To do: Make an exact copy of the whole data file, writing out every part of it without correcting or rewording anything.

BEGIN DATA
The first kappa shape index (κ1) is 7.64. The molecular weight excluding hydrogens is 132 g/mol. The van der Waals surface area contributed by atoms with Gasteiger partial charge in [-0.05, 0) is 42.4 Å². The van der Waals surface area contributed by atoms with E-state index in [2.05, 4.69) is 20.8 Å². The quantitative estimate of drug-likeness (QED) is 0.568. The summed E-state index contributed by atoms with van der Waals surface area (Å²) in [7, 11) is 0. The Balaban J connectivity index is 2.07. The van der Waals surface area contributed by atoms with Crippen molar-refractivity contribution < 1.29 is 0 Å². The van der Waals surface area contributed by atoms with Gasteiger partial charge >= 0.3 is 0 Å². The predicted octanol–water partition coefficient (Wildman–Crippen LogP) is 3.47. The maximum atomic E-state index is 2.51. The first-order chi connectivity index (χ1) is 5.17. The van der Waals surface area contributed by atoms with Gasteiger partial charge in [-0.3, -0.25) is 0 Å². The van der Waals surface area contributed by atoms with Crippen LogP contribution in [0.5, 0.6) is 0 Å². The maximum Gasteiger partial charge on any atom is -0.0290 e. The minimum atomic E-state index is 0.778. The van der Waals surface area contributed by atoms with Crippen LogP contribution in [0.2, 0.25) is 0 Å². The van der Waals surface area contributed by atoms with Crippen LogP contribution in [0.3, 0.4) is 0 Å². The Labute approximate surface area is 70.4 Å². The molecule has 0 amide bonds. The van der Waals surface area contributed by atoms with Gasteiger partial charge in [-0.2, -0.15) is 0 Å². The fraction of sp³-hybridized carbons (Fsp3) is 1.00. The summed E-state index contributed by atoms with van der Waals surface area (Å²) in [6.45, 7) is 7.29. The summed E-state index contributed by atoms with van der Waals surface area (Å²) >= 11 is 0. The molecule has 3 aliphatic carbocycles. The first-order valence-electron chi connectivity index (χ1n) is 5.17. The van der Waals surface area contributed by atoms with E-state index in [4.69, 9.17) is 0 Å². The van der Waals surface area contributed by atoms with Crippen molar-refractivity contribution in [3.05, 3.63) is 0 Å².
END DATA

The first kappa shape index (κ1) is 7.64. The molecular weight excluding hydrogens is 132 g/mol. The van der Waals surface area contributed by atoms with Gasteiger partial charge in [-0.05, 0) is 42.4 Å². The van der Waals surface area contributed by atoms with E-state index in [2.05, 4.69) is 20.8 Å². The quantitative estimate of drug-likeness (QED) is 0.568. The summed E-state index contributed by atoms with van der Waals surface area (Å²) in [7, 11) is 0. The Balaban J connectivity index is 2.07. The van der Waals surface area contributed by atoms with Crippen molar-refractivity contribution < 1.29 is 0 Å². The van der Waals surface area contributed by atoms with Gasteiger partial charge >= 0.3 is 0 Å². The predicted octanol–water partition coefficient (Wildman–Crippen LogP) is 3.47. The maximum atomic E-state index is 2.51. The first-order chi connectivity index (χ1) is 5.17. The van der Waals surface area contributed by atoms with Gasteiger partial charge in [-0.3, -0.25) is 0 Å². The van der Waals surface area contributed by atoms with Crippen LogP contribution in [0.5, 0.6) is 0 Å². The maximum Gasteiger partial charge on any atom is -0.0290 e. The minimum atomic E-state index is 0.778. The van der Waals surface area contributed by atoms with Crippen LogP contribution in [0.2, 0.25) is 0 Å². The van der Waals surface area contributed by atoms with Crippen LogP contribution in [0.3, 0.4) is 0 Å². The Labute approximate surface area is 70.4 Å². The molecule has 0 amide bonds. The van der Waals surface area contributed by atoms with Gasteiger partial charge in [-0.2, -0.15) is 0 Å². The fraction of sp³-hybridized carbons (Fsp3) is 1.00. The summed E-state index contributed by atoms with van der Waals surface area (Å²) in [6.45, 7) is 7.29. The summed E-state index contributed by atoms with van der Waals surface area (Å²) >= 11 is 0. The molecule has 3 aliphatic carbocycles. The first-order valence-electron chi connectivity index (χ1n) is 5.17. The van der Waals surface area contributed by atoms with E-state index in [4.69, 9.17) is 0 Å². The van der Waals surface area contributed by atoms with Crippen molar-refractivity contribution in [3.05, 3.63) is 0 Å².